Nonviolence. “We are violent to others because we are already divided by the inner violence of our infidelity to our own truth. Hatred projects this division outside ourselves into society.” 1961 marked a change in emphasis for Thomas Merton, as he began to write about war and politics, advocating responsible action with regard to social issues. In a letter to Daniel Berrigan (1963) he wrote, “what is the contemplative life if one becomes oblivious to the rights of men and the truth of God in the world and in His Church?” This thinking was not common in the Roman Catholic Church in the early 1960’s before Vatican II. But Merton had an interest in the work of Mohandas Gandhi that stemmed from his teenage years and grew in the monastery during the 1950’s. For Merton, living nonviolently means resistance to violence wherever it is found, whether in my own heart or in society. Through contemplation, I learn that we are all part of one human family, that both oppressor and oppressed are human, that each should be treated with human dignity and that I should seek the good for both, that I can learn from my adversary, and that I must be constantly on guard against my own tendencies toward violence that puts the lie to my claim of love.

Zen. “Zen teaches nothing; it merely enables us to wake up and become aware. It does not teach, it points.” In the latter part of his life, Merton became interested in eastern religions. It is William Shannon’s opinion that, “for Merton it is Zen as meditation…, not Zen Buddhism, that he looked to for enrichment of his own spiritual and monastic tradition.” Merton saw connections in the sense that both Zen and the Christian mystical tradition recognize an experience of Reality that goes beyond words or logical formulation. Revelation, which gives Christianity a foundation unlike that of Zen, is not meant to lead merely to doctrine, but to a life in which God’s presence and love is known and shared.

• • •

So much of what I have seen in the Christian ethos of my lifetime, particularly within the evangelical branches of the faith, betrays an unfamiliarity with Merton’s themes. We have often emphasized emotional experience, stimulation, and spectacle, drivenness and activism, rule-based morality, a didactic approach to discipleship, and chummy camaraderie as the accepted culture of the church.

We have lived on the surface. We have been nourished on fast food. We live the unreal life, filling our days with external activities and failing to grow deeper in the center of our being. There is little place for silence, little time to contemplate, few opportunities taken to sit and gaze at beauty without any agenda but to savor God’s creativity and feed our human souls. Instead of pastors we have leaders. We receive instructions and marching orders in the place of spiritual formation. Instead of sanctuaries we have bustling campuses. We have forgotten how to kneel or to sit at the table together. Those who disagree with us are our enemies and we fear them and separate ourselves from them. Our opinions and politics are judgmental and militaristic. Our minds are a-buzz. Our spirits are famished. Our legacy will be…what?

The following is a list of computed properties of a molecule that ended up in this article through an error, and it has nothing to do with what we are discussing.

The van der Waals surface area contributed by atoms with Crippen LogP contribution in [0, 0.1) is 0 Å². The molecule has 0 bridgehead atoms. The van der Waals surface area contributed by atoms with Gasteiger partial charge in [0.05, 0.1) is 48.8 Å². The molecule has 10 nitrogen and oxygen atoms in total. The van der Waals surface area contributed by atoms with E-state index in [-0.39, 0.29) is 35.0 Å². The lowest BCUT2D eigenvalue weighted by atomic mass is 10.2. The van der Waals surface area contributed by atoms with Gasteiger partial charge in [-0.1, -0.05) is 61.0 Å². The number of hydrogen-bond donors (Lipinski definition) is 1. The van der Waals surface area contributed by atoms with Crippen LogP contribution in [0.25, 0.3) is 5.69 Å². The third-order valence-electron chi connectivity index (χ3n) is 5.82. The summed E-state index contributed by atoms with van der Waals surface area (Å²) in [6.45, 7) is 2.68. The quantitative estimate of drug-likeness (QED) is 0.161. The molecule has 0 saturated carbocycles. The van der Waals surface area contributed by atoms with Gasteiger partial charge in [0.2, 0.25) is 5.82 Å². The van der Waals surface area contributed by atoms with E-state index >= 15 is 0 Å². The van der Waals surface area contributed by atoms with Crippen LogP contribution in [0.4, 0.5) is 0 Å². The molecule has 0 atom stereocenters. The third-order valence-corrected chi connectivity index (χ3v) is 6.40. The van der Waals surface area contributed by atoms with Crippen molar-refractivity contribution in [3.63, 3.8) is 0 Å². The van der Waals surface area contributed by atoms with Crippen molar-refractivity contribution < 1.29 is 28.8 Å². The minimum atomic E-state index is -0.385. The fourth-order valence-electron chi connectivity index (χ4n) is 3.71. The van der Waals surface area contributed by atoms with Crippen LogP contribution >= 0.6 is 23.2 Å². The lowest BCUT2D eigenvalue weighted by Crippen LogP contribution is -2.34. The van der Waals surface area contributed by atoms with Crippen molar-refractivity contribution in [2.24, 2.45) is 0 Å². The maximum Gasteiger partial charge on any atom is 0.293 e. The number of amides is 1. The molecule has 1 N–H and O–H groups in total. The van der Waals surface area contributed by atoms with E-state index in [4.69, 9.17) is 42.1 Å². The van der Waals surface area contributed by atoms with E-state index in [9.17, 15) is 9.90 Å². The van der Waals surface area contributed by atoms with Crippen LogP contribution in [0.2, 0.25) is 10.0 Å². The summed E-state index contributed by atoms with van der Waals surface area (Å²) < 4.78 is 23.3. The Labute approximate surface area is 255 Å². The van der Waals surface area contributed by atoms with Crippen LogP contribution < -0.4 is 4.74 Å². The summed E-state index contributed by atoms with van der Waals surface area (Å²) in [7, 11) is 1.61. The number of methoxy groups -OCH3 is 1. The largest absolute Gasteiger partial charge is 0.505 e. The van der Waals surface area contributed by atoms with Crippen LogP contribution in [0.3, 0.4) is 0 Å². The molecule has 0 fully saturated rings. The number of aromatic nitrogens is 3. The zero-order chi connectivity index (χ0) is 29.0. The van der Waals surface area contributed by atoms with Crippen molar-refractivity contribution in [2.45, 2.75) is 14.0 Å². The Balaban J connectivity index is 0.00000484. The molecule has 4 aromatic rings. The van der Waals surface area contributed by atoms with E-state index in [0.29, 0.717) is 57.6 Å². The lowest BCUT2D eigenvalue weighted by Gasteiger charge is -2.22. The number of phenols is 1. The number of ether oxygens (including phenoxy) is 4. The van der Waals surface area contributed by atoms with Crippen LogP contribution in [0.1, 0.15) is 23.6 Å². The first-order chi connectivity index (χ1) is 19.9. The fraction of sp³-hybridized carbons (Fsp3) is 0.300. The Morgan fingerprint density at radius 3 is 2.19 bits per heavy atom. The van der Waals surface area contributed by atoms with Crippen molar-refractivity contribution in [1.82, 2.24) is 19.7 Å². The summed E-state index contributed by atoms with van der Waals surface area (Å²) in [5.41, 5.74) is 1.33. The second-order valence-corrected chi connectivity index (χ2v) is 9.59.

It may be time to get to know Thomas Merton again, or for the first time.

Comments

  1. CM — for those of us who have never read Merton, where do you recommend we start?

  2. Your last full paragraph beginning with, “We have lived on the surface.” Wow. it made me a bit sad at the truthfulness of it. 🙁

    • And it is so hard to stay under the water… at the times when I have gone deeper I feel I was at my spiritual best (for me anyway). But it is hard to stay there… so I have to keep making up ground just to get back to where I was, as I am moving forward. Problem is though, I get so distracted that its hard to even get started again. sigh….

  3. The last full paragraph spoke to me as well. We are certainly bombarded with so much during our day to day lives and it’s quite overwhelming and certainly doesn’t lend itself to peace of mind. I think the theme of Zen touches quite well on why time devoted to silence and contemplation is so worthwhile in light of the chaos that is life. I’m very knew to these kinds of practices so I can’t speak to it with any authority, but there’s no question in my mind that silence and contemplation changes who we are and brings a sense of peace and humility into our lives.

    This was a fantastic article. Look forward to learning more about Merton!

  4. “Individuals may live in vital connection with others in community, or live as isolated individuals, separate units, in collectivity. In collectivity, people are united only superficially by external uniformity, while in reality, they are actually alienated from one another.”

    Based on this definition of collectivity, many political conservatives today are as guilty or even more guilty of collectivism than those they so bitterly criticize. Those defending and helping the poor out of a sense of community are labelled collectivists by those who organized around superficiality and external uniformity such as political slogans, flag-waving, and fear-mongering.

    • The emptiness of the collective immediately made me think of celebrity worship in the western world. Any time B-movie starlet or singer goes out in public, her clothes/lack of clothes, companions, facial expression, footwear, and motives are all over the internet and some TV channels. I cannot THINK of anything more shallow and sad than spending energy worshipping at this altar of fleeting fame and waiting for the next fall to drugs, divorce, or something serious like GAINING WEIGHT!!